And I have a hard time following the chain from the U.S. support of Israel to the oppression of the Palestinian youth. Their governments have failed to stimulate their economies and create opportunity. Even if that is a cost of a war against Israel, it is still not attributable to any U.S. (or Israeli) policy. I just don't see how we created the hatred behind this -- it is the work of fanatics who are frustrated by their inability to destroy something they hate (and not by U.S. policies), and who are lashing out as hard as they can.

(I guess I ended up making some comments, in addition to my question.... But would a reduced U.S. role really have prevented such hatred?)
posted by mattpfeff at 10:48 AM on September 14, 2001


fellorwaspushed

"but let's be realistic: the people had a reason for what was done..."

At least you have the courage of your apologist convictions, as distasteful as I find them.



Jh
posted by hodgman at 10:50 AM on September 14, 2001


I cannot believe that ANYONE, in the wake of such a tragedy, would even allude to operations, of which you probably do not understand the reasoning behind, to taint what America IS.

Uncle Joe's Brother, you owe it to yourself to get educated about what is happening the world, because you don't have all the facts.

I think a lot of people pretty clearly understand the reasoning behind America's various oversea's adventures: preserve American miliatary, political, and economic power. This is called realpolitik.Henry Kissinger and his ilk would certainly admit this. It isn't a secret at all.
posted by tranquileye at 10:51 AM on September 14, 2001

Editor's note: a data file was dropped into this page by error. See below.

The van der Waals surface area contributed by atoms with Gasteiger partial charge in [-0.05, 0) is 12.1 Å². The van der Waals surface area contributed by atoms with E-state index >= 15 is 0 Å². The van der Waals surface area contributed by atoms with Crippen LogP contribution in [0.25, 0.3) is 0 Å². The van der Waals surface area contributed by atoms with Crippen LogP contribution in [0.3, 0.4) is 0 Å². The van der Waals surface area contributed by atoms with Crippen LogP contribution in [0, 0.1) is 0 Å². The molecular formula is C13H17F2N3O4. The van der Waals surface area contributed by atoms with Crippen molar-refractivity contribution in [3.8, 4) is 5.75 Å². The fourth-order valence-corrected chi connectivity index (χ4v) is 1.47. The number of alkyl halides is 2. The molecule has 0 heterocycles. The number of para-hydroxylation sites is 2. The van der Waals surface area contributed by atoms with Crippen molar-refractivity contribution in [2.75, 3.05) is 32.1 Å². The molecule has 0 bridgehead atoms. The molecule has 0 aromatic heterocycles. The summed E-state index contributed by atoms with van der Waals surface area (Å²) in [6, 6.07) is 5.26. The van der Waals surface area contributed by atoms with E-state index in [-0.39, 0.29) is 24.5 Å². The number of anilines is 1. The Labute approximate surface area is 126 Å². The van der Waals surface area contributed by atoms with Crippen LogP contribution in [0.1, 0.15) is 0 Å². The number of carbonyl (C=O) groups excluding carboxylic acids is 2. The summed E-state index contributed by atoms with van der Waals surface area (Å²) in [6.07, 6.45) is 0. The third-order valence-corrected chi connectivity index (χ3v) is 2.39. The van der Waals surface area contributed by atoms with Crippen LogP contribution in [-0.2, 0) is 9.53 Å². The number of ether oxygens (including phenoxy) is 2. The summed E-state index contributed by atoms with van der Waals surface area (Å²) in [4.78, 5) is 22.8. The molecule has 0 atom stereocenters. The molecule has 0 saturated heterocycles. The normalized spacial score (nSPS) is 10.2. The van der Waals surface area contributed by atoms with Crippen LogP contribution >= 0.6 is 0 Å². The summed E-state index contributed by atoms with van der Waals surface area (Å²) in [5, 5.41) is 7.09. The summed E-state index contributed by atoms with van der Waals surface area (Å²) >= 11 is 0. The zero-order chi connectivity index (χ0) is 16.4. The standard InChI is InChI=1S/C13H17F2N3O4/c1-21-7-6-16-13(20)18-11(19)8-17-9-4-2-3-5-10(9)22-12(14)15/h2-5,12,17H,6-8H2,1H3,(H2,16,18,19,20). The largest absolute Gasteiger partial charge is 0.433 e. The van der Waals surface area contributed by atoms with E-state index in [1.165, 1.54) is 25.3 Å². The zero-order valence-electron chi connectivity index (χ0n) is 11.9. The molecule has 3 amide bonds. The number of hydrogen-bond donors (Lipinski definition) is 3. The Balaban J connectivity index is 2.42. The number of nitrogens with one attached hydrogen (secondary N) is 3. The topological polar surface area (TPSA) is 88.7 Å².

hodgman: the suicide pilots are the puppets. Even if they were to blame they're dead now. The guilty parties are the "Islamic" ideologues (that rich SOB Bin Laden) who use these people as instruments. They thrive in the kinds of environments I previously described.
And I don't understand the concept of a "collective victim." I did, do and will blame the US government and the corporate interests it serves for a lot of things, but not for this attack and I would never accept terrorist violence as a political weapon.
posted by talos at 10:59 AM on September 14, 2001


mapalm: The US has a history of "decimating" other countries, utterly destroying them, is hyperbole (especially in re to Yugoslavia, which you mentioned). And I was addressing the pissing off comment alone anyway, OK? Meantime, we are not totally innocent, but we're not the Great Satan either, which is basically what your post amounts to saying.
posted by raysmj at 11:00 AM on September 14, 2001


tranquileye:
I agree that the main reason behind our international actions are to preserve America (you can categorize it if you want) and our allies. My point was that our actions, while aimed at preserving our interests (isn't that what the government is for? preserving the interests of the American people, even if we don't know all the facts), probably are the result of other, more specific motivations. I work because I want to live a comfortable life, but I am at work today because I need to finish an audit, help out on a tax audit, and whatnot. If I did not have these things to do, I may decide to take a day off. You would not have known that if I did not tell you. You did know, however, that I work to live a comfortable life (or at least could have correctly assumed). I was commenting on the specifics, while you were focusing on general goals. We don't know the specifics, usually. We can't know, it isn't our job. Just like it isn't your job to know why I need to do a tax audit, or why I need to audit another company.
posted by Uncle Joe's Brother at 11:05 AM on September 14, 2001


Vietnam: decimated

Iraq: decimated